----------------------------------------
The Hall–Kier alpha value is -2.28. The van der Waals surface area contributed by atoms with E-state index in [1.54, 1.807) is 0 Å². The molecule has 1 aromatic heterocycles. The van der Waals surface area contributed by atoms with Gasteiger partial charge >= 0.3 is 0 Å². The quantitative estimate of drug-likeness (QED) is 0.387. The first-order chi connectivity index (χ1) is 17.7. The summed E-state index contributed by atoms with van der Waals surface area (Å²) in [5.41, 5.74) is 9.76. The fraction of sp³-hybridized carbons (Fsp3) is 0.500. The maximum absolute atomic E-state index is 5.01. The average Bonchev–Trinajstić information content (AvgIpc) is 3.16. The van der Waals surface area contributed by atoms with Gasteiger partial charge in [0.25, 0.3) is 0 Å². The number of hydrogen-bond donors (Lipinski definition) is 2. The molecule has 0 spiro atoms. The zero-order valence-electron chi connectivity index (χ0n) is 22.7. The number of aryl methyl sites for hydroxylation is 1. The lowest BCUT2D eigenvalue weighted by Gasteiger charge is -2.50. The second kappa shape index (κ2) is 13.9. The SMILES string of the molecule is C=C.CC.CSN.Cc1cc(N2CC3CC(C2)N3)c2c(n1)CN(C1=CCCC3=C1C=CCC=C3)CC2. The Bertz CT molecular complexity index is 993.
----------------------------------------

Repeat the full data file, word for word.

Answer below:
The Hall–Kier alpha value is -2.28. The van der Waals surface area contributed by atoms with E-state index in [1.54, 1.807) is 0 Å². The molecule has 1 aromatic heterocycles. The van der Waals surface area contributed by atoms with Gasteiger partial charge >= 0.3 is 0 Å². The quantitative estimate of drug-likeness (QED) is 0.387. The first-order chi connectivity index (χ1) is 17.7. The summed E-state index contributed by atoms with van der Waals surface area (Å²) in [5.41, 5.74) is 9.76. The fraction of sp³-hybridized carbons (Fsp3) is 0.500. The maximum absolute atomic E-state index is 5.01. The average Bonchev–Trinajstić information content (AvgIpc) is 3.16. The van der Waals surface area contributed by atoms with Gasteiger partial charge in [0.25, 0.3) is 0 Å². The number of hydrogen-bond donors (Lipinski definition) is 2. The molecule has 0 spiro atoms. The zero-order valence-electron chi connectivity index (χ0n) is 22.7. The number of aryl methyl sites for hydroxylation is 1. The lowest BCUT2D eigenvalue weighted by Gasteiger charge is -2.50. The second kappa shape index (κ2) is 13.9. The SMILES string of the molecule is C=C.CC.CSN.Cc1cc(N2CC3CC(C2)N3)c2c(n1)CN(C1=CCCC3=C1C=CCC=C3)CC2. The Bertz CT molecular complexity index is 993.